In a study conducted at GSTT and led by Dr. Glover in the U.K., researchers assessed the widely used NEWS2 score versus a simple respiratory assessment, the Respiratory rate—Oxygenation (ROX) index, as a more sensitive predictor of deterioration among hospitalized patients with COVID-19. The U.K. study leveraged the from a healthcare-specific data platform (the Health Catalyst Data Operating System (DOSTM)) and used an acute deterioration analytic accelerator dataset, developed for systemwide quality improvement work.

Employing a nimble and iterative approach, the U.K. clinicians, analysts, and data architects quickly adapted the existing population dataset to flag patients who had tested positive for COVID-19 and identify key outcomes—such as the need for advanced respiratory support alongside existing measures including cardiac arrest, critical care admission, or death. The U.K. team then extracted additional data from the data platform, including co-morbidity (Deyo-Charlson and Elixhauser-van Walraven Comorbidity Indexes) and a novel frailty assessment score to rapidly characterize the patients they were studying.

Reporting on 708 cases, the research demonstrated the earliest singular marker of clinical deterioration was a rising FiO2. Additionally, tachypnea (abnormally rapid breathing) was a late sign of deterioration, while the cardiovascular parameters generally didn’t indicate an impending adverse event. Scoring supplemental oxygen as a binary variable had poor predictive power for deterioration, therefore demonstrating mechanistically why the NEWS2 score was relatively insensitive to deterioration in COVID-19.

The study confirmed that the predictive validity of the ROX index for COVID-19 deterioration (a composite outcome of cardiac arrest, critical care admission, or death) was significantly greater than the NEWS2. This understanding of the ROX index’s predictive capability confirms the index’s potential to translate into an earlier detection of an adverse event by up to four hours—necessary time to escalate the patient for assessment by the critical care outreach team promptly and safely before it’s too late.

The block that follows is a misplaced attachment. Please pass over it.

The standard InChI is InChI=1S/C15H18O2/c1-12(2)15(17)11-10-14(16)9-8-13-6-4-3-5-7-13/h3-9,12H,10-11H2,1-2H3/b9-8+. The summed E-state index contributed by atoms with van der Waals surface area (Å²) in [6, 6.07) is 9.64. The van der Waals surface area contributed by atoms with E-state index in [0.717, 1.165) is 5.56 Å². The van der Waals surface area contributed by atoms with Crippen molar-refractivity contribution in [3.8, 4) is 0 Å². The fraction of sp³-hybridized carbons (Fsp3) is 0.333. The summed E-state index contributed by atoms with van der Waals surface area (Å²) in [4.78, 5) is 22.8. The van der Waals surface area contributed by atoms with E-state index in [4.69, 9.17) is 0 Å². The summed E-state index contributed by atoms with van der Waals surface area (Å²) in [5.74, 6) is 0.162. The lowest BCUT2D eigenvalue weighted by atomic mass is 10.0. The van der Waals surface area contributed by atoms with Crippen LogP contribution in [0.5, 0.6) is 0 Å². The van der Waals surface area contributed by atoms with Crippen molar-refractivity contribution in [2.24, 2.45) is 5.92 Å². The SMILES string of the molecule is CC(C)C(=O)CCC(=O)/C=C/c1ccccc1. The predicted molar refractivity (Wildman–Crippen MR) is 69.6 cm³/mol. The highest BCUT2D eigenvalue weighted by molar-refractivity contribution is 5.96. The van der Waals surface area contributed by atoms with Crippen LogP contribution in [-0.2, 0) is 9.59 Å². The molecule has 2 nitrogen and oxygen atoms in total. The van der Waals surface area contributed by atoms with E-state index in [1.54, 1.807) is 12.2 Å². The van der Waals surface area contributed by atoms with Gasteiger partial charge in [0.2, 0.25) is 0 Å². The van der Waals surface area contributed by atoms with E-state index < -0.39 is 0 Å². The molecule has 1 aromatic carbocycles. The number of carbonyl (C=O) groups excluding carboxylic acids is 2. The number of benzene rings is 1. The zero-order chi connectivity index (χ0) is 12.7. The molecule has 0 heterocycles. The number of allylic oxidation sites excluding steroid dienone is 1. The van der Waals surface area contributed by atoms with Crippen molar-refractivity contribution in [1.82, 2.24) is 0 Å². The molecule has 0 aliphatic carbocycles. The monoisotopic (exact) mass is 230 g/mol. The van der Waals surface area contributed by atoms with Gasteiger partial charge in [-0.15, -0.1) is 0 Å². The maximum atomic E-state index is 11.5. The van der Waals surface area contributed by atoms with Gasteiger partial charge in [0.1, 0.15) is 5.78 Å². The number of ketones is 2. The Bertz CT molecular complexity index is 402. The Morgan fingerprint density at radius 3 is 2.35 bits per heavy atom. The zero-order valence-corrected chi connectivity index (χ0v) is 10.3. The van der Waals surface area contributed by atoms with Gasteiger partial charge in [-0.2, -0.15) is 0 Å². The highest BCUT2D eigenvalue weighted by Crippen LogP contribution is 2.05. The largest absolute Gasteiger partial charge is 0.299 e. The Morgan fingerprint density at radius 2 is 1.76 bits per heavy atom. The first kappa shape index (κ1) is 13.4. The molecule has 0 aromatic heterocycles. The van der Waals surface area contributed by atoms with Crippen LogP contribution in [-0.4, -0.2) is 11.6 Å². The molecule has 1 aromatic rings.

While the ROX index appears to be important, the NEWS2 system retains many advantages for the U.K. NHS due to its widespread adoption and standardized approach. The research group next aims to incorporate its initial findings into a modified NEWS-FiO2 model. The scope of the data platform and the scalable nature of the datasets will allow researchers to test the model in larger patient cohorts (e.g., other respiratory viral infections) to explore generalizability of the findings.

What Health Systems Need to Create COVID-19 Deterioration Scoring

To improve risk prediction among patients with COVID-19 and adopt a respiratory deterioration scoring process along the lines of the above U.K. efforts, health systems need key features and practices in place:

1. The first step in understanding and optimizing the deterioration pathway is to aggregate historical patient data on baseline characteristics and diagnosis as well as longitudinal laboratory and physiological data, then link these values to predictor variables to patient outcomes. By characterizing typical patterns of physiological deterioration, these clinicians can explore these signals can then be explored and iteratively optimize the warning scores.

2. Subsequently, care teams must optimize response in the deterioration pathway—for example, by measuring and improving the critical care outreach team’s response times and escalation to critical care. In the U.K. study described above, the research group has further used healthcare vendor (Health Catalyst) data to report for the first time that onset of physiological deterioration to critical care admission associates with mortality. Furthermore, metrics in the vendor’s acute deterioration analytic accelerator allow the health system to track and improve their responsiveness to deterioration, with the potential to improve both clinical and operational outcomes.

3. Work of this nature requires collaboration between clinicians and data scientists, which provides the ability to identify clinical problems, pose key questions and hypotheses, and develop data-driven answers and solutions.

Harnessing the Potential for Improved COVID-19 Outcomes Globally

More robust insight into COVID-19 deterioration scoring can contribute to improving patient care and the overall pandemic by saving lives and decreasing intensive care time for patients. Applied globally, health systems would recognize potentially very sick patients earlier and intervene sooner, improving the chance for positive outcomes.